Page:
Unfortunately, fake news was the “news” of 2017.
Fake news was everywhere. It was on Facebook feeds and shared via emailed links. It also was the topic of conversation in newspapers and on nightly newscasts.
Kids and fake news
Fake news has become so prevalent in today’s society that some government officials think students need help determining what internet news is real. This help would come in the form of nationwide legislation.
“The AP reports that legislation that would encourage schools to teach students how to identify false information has already been passed in Washington, Connecticut, Rhode Island, and New Mexico,” reports Teen Vogue. “States including Arizona, New York, and Hawaii are also said to be considering possible bills.”
And in 2018, lawmakers in other states will work on similar bills.
Do we need fake news classes?
The short answer is yes. But like most things, the longer answer is much more complicated than simply “yes”.
It’s about strengthening media literacy
Andrew Selepak, professor in the department of telecommunication at the University of Florida and director of the graduate program in social media, says that any course that teaches media literacy and critical thinking would be valuable for K-12 students, college students, and most adults. “Fake news has the devastating potential to make [people] less equipped to participate in a democratic society,” he says.
Selepak adds that most people have trouble identifying fake news for two reasons. “One: We are too lazy to check and make sure the information and story is correct either by doing our own research or by looking at fact-checking websites like Snopes. Two: often we want to believe a fake news story because it supports our worldview and what we want to believe is true.”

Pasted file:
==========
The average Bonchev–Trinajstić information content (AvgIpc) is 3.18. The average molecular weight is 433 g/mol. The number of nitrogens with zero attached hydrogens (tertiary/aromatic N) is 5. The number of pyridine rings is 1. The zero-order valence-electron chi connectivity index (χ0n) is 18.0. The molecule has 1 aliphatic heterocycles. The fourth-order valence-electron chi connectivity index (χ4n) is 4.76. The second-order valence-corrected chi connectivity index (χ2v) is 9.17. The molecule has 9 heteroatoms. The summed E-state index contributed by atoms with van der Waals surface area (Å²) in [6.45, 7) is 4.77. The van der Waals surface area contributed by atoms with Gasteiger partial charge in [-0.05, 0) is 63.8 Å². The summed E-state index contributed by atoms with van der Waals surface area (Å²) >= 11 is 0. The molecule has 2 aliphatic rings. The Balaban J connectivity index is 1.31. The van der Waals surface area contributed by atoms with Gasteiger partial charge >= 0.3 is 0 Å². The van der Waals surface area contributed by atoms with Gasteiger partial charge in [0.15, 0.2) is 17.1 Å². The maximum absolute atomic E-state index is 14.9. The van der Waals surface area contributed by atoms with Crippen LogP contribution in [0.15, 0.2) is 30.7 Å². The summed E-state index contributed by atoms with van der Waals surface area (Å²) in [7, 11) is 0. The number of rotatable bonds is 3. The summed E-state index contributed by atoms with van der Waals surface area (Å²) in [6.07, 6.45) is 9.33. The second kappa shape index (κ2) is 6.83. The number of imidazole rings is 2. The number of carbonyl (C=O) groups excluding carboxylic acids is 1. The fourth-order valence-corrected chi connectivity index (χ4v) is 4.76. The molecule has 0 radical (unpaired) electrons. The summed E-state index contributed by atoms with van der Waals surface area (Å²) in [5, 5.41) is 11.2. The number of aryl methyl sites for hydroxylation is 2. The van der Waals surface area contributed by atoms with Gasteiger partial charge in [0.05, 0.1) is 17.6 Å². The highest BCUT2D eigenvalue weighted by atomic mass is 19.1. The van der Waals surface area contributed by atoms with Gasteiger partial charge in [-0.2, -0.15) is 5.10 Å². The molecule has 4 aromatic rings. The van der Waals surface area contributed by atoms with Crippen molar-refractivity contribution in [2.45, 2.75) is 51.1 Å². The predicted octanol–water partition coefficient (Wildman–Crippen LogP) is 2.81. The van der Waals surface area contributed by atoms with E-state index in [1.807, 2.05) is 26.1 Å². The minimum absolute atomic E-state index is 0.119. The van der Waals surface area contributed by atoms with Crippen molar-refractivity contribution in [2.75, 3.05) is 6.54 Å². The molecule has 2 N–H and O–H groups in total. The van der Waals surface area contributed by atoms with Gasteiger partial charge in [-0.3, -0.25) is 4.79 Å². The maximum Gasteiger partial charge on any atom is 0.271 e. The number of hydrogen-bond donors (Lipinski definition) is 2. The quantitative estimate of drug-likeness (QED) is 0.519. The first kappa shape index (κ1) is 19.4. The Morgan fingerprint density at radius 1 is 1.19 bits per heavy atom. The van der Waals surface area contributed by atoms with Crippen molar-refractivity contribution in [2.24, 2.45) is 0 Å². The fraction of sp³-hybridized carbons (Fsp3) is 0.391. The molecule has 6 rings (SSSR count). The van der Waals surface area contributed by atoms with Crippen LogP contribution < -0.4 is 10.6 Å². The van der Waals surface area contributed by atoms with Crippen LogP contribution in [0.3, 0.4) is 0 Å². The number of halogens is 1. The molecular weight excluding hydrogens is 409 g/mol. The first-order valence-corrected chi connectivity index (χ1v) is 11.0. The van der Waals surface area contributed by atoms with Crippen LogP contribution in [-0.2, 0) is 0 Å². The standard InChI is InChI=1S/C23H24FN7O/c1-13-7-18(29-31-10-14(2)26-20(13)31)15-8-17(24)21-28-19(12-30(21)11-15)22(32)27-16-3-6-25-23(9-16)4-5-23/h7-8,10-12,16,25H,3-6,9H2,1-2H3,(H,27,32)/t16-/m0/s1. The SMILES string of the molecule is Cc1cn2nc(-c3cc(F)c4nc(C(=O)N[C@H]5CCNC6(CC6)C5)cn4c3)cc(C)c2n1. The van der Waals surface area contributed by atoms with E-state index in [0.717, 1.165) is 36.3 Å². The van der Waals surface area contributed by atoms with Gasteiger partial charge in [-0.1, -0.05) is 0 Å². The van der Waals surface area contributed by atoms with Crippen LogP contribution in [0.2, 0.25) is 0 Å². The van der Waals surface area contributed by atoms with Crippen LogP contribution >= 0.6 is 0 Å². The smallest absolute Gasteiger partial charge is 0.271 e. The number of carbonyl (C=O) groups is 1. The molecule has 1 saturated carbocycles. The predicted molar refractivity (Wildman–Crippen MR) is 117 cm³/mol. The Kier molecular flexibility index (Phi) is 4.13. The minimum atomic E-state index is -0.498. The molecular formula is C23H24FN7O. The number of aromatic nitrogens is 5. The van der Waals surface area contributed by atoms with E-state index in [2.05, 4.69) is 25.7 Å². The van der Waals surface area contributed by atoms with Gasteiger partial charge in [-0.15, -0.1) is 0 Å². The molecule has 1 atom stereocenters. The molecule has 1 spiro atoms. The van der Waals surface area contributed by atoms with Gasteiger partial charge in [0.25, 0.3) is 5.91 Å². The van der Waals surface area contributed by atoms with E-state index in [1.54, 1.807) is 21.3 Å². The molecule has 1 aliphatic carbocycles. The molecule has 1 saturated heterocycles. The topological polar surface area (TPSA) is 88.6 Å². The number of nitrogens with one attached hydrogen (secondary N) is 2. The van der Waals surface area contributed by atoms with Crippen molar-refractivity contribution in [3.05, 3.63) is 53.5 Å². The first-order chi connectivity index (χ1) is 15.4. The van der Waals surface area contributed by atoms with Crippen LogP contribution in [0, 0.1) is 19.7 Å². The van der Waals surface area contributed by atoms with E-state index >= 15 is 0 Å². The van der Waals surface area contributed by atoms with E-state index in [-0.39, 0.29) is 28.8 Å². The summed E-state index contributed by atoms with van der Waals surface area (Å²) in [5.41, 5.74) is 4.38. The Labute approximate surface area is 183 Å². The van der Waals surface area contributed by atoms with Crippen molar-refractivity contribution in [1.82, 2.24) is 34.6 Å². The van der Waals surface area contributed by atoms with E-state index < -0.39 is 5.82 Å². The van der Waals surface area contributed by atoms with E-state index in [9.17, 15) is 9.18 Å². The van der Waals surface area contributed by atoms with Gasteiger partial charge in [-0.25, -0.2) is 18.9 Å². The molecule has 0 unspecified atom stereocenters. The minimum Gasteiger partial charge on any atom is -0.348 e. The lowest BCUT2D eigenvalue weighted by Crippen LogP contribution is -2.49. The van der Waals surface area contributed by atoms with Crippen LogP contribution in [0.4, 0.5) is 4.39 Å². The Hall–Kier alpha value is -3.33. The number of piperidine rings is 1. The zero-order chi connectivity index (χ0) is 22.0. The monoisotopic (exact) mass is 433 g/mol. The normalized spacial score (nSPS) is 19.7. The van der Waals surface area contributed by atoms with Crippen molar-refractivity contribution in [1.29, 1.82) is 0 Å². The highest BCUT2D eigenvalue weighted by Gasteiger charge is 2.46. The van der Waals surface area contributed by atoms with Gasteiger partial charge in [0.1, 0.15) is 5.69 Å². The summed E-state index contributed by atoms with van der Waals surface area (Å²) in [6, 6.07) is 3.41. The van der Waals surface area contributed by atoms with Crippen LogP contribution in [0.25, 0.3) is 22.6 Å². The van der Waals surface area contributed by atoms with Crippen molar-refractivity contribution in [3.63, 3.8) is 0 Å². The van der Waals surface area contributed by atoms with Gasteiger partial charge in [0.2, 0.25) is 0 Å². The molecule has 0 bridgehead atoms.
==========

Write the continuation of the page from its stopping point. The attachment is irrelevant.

It’s about having a good relationship with the media
Tony Weaver, Forbes 30 Under 30 Honoree and founder of Weird Enough Productions, thinks that the issues pertaining to children and young adults goes far beyond the recent phenomenon of fake news. Their entire relationship with media is problematic. “According to a 2017 study by Stanford, even though today’s youth are digital natives, they are digitally naive,” says Weaver.
“Media and technology grew at a rate beyond what anybody was expecting. The education system did not adjust in time to account for it,” he adds.
So, students now tend to have trouble identifying fake news and can’t identify reliable sources. And in some cases, students can’t distinguish between a normal piece of media content and an advertisement.
Weaver adds that a class on how to combat fake news and identify false information would only be helpful if it gives students a framework for how to think. However, forcing people to only listen to certain sources is a terrible idea.
And it’s about enforcing critical thinking skills
Kimberly Bonheim Birbrower, a former English and Social Studies teacher and founding partner of Big Picture Educational Consulting, says while teaching, she saw that students had difficulties differentiating between reliable and fabricated sources.
“We spent a good chunk of time in middle school and freshman English as a precursor to research paper writing discussing how to use critical analysis to evaluate whether an online source was verified or not,” says Birbrower.
“A course that teaches this sort of critical thinking would be an incredible asset to students,” she adds. “Independent inquiry and critical analysis are the foundation blocks of a good, global education.”
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